Authors: Carpenter J, Cherney LR
Title: Increasing aphasia treatment intensity in an acute inpatient rehabilitation programme: a feasibility study
Source: Aphasiology 2016 30(5): 542-565
Year: 2016
Research Design: Single Case Design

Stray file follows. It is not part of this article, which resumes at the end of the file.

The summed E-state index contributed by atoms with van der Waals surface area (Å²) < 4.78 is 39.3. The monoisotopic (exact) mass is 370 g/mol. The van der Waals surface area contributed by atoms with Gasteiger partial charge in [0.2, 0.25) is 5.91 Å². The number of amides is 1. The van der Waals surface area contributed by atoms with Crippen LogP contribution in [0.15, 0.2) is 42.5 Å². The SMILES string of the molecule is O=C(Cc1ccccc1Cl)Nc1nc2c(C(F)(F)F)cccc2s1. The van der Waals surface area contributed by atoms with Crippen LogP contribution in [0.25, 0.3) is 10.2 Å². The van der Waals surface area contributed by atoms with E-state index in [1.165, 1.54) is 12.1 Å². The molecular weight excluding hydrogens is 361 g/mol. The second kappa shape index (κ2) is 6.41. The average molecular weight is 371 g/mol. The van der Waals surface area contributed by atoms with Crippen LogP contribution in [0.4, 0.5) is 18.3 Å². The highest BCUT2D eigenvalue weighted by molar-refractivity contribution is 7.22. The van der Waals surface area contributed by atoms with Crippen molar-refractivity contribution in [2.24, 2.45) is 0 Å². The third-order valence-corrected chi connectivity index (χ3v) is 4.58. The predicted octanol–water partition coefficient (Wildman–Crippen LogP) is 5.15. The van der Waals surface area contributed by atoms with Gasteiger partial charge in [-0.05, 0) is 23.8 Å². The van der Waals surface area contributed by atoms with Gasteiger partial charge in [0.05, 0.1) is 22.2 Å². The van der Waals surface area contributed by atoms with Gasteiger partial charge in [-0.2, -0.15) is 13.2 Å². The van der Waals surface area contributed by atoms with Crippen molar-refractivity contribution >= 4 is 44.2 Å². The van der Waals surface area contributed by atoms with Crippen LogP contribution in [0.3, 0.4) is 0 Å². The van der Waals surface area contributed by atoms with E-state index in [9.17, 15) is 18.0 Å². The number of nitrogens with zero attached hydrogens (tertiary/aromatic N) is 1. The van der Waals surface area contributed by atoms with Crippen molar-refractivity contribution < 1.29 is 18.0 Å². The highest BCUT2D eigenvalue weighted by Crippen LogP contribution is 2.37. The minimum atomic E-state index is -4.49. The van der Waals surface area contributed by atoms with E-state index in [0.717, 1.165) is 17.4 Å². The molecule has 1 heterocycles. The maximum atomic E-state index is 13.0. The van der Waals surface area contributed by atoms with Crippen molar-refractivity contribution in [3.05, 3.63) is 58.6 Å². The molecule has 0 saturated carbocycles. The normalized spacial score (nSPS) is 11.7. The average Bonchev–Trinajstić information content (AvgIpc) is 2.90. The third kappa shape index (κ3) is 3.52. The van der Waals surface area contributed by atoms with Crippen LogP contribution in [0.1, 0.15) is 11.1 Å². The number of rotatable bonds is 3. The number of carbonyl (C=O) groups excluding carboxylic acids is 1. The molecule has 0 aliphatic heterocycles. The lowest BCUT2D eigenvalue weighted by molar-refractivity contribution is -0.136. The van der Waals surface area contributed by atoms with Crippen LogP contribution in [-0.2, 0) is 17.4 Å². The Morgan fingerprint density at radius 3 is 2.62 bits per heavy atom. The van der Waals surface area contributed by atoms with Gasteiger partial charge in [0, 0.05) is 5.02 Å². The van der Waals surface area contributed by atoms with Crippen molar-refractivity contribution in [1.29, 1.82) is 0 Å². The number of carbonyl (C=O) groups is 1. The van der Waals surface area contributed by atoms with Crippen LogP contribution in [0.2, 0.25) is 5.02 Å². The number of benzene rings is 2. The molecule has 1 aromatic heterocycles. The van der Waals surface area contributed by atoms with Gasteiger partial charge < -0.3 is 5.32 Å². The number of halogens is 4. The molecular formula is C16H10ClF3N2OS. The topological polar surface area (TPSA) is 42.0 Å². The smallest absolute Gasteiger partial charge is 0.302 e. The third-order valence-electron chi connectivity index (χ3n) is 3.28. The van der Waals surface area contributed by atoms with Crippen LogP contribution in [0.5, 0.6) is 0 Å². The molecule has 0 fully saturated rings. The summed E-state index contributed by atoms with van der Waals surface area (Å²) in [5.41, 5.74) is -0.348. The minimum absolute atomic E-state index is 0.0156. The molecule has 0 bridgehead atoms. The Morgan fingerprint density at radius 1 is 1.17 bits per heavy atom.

Background: Intensity of therapy is a critical factor influencing outcomes in aphasia. However, there are many barriers to increasing treatment intensity for those with acute/subacute aphasia including the demands of the inpatient medical facilities and the endurance of the participants. Nevertheless, with some modifications to its original procedures, evidence suggests that Constraint-Induced Language Therapy (CILT) may yield positive outcomes when given in the early stages of recovery. Aims: To investigate the feasibility of increasing the amount of therapy provided to individuals with aphasia on an inpatient rehabilitation unit by adding CILT at a modified intensity, and to assess whether those receiving 2 weeks of the additional CILT show more improvement than control participants who did not receive the additional treatment. Methods & Procedures: A case-series single-subject design study was conducted. All participants received usual care of approximately an hour of speech and language treatment, 5-6 days a week. Participants in the experimental condition received an additional hour-long CILT session, 5 days per week, for 2 weeks. Trained, untrained, and generalisation probes comprising naming of pictured items and oral reading of sentences were taken at baseline, during treatment, and at posttreatment. All participants were probed equally. Probe performance was scored and effect sizes (ESs) were calculated and compared. Performance gains from pretreatment to posttreatment on subtests of the Boston Diagnostic Aphasia Examination were also compared. Outcomes & Results: Thirteen individuals with aphasia onset ranging from 7 to 68 days were recruited, with six allocated to the experimental Usual Care + CILT condition and seven allocated to the control Usual Care condition. Increasing the amount of speech and language treatment by adding an hour of daily CILT was feasible. Individual performance varied within and across conditions with large gains noted in some, but not all participants. As a group, there was a small to medium ES of the Usual Care + CILT condition over Usual Care alone for trained and untrained oral reading probes and untrained naming probes.Conclusions: It is feasible to increase the amount of treatment provided to participants with aphasia on an acute inpatient rehabilitation unit. Preliminary results suggest that there may be better outcomes for those who receive more treatment. Further research using larger numbers of homogeneous participants and controlling for content of therapy as well as amount of therapy is warranted.

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